The steepest decline in footfall last month occurred in the South West and Greater London

The steepest decline in footfall last month occurred in the South West and Greater London

Fashion sales were a casualty of lower shopper numbers on high streets in July as consumers increased their spend on home items and at out-of-town locations, new figures show.

The latest Springboard Footfall monitor found shopper numbers were down 1.1% in July on a year ago, below the three-month rolling average of -0.4% and the 12-month of -0.2%, respectively. There were only four positive months within the past 12, against an average of two within the previous three years.

Retail parks were the winners in July, seeing 1.7% growth, while shopping centres saw their fourth consecutive month of footfall decline, with shopper numbers down 1.3%. The highest decline was felt by the high street, which experienced a decline of 2.1%.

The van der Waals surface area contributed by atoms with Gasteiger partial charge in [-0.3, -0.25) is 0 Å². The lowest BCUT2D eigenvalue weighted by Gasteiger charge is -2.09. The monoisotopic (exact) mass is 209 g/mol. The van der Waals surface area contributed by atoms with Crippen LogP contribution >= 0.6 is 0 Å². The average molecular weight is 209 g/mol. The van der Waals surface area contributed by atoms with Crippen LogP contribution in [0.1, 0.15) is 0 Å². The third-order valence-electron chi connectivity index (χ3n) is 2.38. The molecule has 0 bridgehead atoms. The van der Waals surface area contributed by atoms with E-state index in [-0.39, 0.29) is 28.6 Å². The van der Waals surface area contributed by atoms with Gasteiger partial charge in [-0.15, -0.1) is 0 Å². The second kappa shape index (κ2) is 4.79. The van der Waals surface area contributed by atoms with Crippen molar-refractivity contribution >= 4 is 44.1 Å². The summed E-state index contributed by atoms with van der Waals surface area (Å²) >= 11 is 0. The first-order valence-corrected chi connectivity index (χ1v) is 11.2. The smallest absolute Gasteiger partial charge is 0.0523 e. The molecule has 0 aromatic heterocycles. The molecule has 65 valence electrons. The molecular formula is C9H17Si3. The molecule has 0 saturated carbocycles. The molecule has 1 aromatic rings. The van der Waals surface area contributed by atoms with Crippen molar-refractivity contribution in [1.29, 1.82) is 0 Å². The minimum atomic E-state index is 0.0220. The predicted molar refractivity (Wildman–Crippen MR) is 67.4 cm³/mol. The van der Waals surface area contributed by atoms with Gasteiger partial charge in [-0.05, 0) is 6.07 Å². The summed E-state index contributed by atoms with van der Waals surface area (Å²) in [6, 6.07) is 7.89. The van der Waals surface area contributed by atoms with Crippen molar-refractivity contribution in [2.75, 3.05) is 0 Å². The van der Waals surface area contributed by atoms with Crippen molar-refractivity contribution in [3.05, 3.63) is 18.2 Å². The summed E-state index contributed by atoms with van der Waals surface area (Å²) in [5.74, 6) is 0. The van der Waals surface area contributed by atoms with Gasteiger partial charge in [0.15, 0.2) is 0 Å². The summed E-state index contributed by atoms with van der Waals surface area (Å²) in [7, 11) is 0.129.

The steepest decline in footfall last month occurred in the South West of the country and Greater London, both showing a fall of 2.1%, while the east and south east were the only two regions that saw footfall growth in July.

Diane Wehrle, Springboard marketing and insights director, believes July's results might well mark a sea change in consumers' willingness to spend, as it was the first time since January that footfall dropped during both retail trading hours and into the evening.

"Over the last few months the growing importance of the leisure-based trip has become a key part of the narrative when talking about retail destinations, but a 0.5% drop in footfall post 5pm in July is the first evidence of a tightening of purse strings on casual dining and leisure trips."

Declining footfall, she adds, demonstrates that the fall in non-food sales is due to a reduced number of shoppers, so retailers that maintain their in-store footfall are at a clear advantage.

"Despite a drop in fashion sales, consumers increased their spending on products for the home and out of town locations are the beneficiaries. These results together with the high level of consumer borrowing and an increase in the vacancy rate to 9.6% from 9.3% in April – the highest it's been since July last year - suggest that trading conditions could be reaching a tipping point into a period of restraint."